When you discover how well written and evocative the narrative can be, the feat accomplished by the game’s multiple open areas is even more impressive. The inclusion of five different cities provides ample opportunity for an array of scenic environments and cityscapes, even if the Yakuza engine is beginning to shows its age.
Yakuza 5’s combat maintains the brutal satisfaction and simplicity fans adore, providing a streamlined upgrade system that makes seeking out a fight rewarding and worthwhile. It’s also completely ridiculous, embracing the unabashed silliness Yakuza is known for. One fight sees you squaring off against a bear in the mountains with nothing but your fists, and it’s the best kind of awesome.

Combat arenas feel more open and dynamic than before, with weapons readily available for super violent finishers and satisfying combos. Random encounters can become frustrating when you just want to explore at your own leisure though, forcing you to clobber repetitious enemies on your way to the karaoke bar.

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Each character has their own unique combat style, with the exception of Haruka, who is chasing her dream of becoming a teenage idol. Haruka’s chapter is a welcome departure from the bloody fistfights and prison escapes of other characters, transforming combat into a j-pop fuelled rhythm game. You will participate in live concerts and dance battles that feel surprisingly authentic; complete with a camp, charismatic presenter and studio audience.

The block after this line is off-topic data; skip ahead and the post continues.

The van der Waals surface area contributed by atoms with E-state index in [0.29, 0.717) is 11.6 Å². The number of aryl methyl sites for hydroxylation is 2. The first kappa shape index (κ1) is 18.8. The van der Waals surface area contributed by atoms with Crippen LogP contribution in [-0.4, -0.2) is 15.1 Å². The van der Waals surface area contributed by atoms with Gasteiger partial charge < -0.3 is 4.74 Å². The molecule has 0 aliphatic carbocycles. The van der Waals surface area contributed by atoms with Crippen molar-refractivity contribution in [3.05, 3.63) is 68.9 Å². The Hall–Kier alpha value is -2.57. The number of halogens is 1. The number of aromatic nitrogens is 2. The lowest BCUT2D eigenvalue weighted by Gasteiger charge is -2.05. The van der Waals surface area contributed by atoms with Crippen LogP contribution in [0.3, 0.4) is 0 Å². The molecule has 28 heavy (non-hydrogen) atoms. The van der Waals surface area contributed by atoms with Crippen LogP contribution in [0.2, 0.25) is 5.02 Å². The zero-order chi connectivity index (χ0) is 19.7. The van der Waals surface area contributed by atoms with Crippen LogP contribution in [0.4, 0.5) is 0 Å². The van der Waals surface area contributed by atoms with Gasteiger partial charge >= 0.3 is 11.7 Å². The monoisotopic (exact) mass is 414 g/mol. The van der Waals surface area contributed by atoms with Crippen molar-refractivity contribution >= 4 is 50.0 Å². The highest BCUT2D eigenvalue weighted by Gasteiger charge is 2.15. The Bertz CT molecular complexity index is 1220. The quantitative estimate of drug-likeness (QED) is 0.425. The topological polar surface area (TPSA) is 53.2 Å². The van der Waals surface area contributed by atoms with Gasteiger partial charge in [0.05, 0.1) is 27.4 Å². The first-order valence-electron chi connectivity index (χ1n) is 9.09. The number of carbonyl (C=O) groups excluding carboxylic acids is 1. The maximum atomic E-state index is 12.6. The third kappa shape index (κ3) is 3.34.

Haruka’s chapter also has the best storytelling of the bunch, with surprise returning characters and emotional hooks that dig far deeper than you might expect.

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For a game pushing three years old, Yakuza 5 holds up surprisingly well in the visual department. The environments you explore are detailed and varied, designed in a way that is strikingly similar to their real life counterparts. You truly feel like you are exploring a real Japanese town, until the framerate fluctuates and character models start popping in all over the place.

Technical problems such as this are a frequent occurrence, but never detract from the experience. Small graphical issues are but a small blemish on the charm and personality of Yakuza 5’s world, which always finds new ways to compel and surprise you.

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Minimal conversations with townsfolk can lead to multi-layered sidequests and conversations packed with quirky humour and fantastic character moments. Every quest and conversation adds to the charm of the world you explore, providing every place you visit with its own distinct identity.

I never grew tired of seeking out new missions and characters, with one particular taxi driving mini-game taking up hours of my time. Much of this is due to a fantastic localisation effort by Sega, who have gone the extra mile in providing fans with an experience that stays true to the original game with very little compromise. The idol songs even have subtitles…
Yakuza 5 is a lovely way to finish 2015. The compelling story, brutal combat and original characters come together to create a fantastic crime thriller, complete with a branching narrative that always surprises.
Not all of its elements gel together as well you might hope, but there is so much here, it’s hard to feel disappointed. Also, if you can’t afford a holiday to Japan, this is probably the next best thing.